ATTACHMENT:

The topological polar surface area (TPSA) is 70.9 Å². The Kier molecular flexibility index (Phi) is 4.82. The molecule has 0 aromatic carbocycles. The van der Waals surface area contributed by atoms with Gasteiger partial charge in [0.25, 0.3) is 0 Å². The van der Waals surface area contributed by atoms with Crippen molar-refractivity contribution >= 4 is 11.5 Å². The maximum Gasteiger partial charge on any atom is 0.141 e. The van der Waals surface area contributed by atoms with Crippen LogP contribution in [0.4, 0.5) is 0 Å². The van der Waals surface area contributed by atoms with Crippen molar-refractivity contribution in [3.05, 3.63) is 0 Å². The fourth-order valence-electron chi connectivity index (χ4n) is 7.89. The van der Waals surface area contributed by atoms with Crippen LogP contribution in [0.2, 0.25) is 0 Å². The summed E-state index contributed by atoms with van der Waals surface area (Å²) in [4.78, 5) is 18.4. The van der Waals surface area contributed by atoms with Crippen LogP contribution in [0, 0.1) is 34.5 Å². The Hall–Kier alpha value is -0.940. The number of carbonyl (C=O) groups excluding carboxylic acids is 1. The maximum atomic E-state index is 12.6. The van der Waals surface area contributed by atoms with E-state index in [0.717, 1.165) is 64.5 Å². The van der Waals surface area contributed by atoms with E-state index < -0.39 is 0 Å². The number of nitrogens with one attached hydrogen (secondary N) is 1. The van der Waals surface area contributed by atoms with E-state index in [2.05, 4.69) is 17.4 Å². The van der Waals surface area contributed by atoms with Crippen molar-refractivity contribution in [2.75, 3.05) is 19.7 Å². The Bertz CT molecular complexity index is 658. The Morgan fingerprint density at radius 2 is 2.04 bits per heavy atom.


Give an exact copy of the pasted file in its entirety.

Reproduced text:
The topological polar surface area (TPSA) is 70.9 Å². The Kier molecular flexibility index (Phi) is 4.82. The molecule has 0 aromatic carbocycles. The van der Waals surface area contributed by atoms with Gasteiger partial charge in [0.25, 0.3) is 0 Å². The van der Waals surface area contributed by atoms with Crippen molar-refractivity contribution >= 4 is 11.5 Å². The maximum Gasteiger partial charge on any atom is 0.141 e. The van der Waals surface area contributed by atoms with Crippen LogP contribution in [0.4, 0.5) is 0 Å². The van der Waals surface area contributed by atoms with Crippen molar-refractivity contribution in [3.05, 3.63) is 0 Å². The fourth-order valence-electron chi connectivity index (χ4n) is 7.89. The van der Waals surface area contributed by atoms with Crippen LogP contribution in [0.2, 0.25) is 0 Å². The summed E-state index contributed by atoms with van der Waals surface area (Å²) in [4.78, 5) is 18.4. The van der Waals surface area contributed by atoms with Crippen LogP contribution in [0, 0.1) is 34.5 Å². The Hall–Kier alpha value is -0.940. The number of carbonyl (C=O) groups excluding carboxylic acids is 1. The maximum atomic E-state index is 12.6. The van der Waals surface area contributed by atoms with E-state index in [0.717, 1.165) is 64.5 Å². The van der Waals surface area contributed by atoms with E-state index < -0.39 is 0 Å². The number of nitrogens with one attached hydrogen (secondary N) is 1. The van der Waals surface area contributed by atoms with E-state index in [2.05, 4.69) is 17.4 Å². The van der Waals surface area contributed by atoms with Crippen molar-refractivity contribution in [2.75, 3.05) is 19.7 Å². The Bertz CT molecular complexity index is 658. The Morgan fingerprint density at radius 2 is 2.04 bits per heavy atom.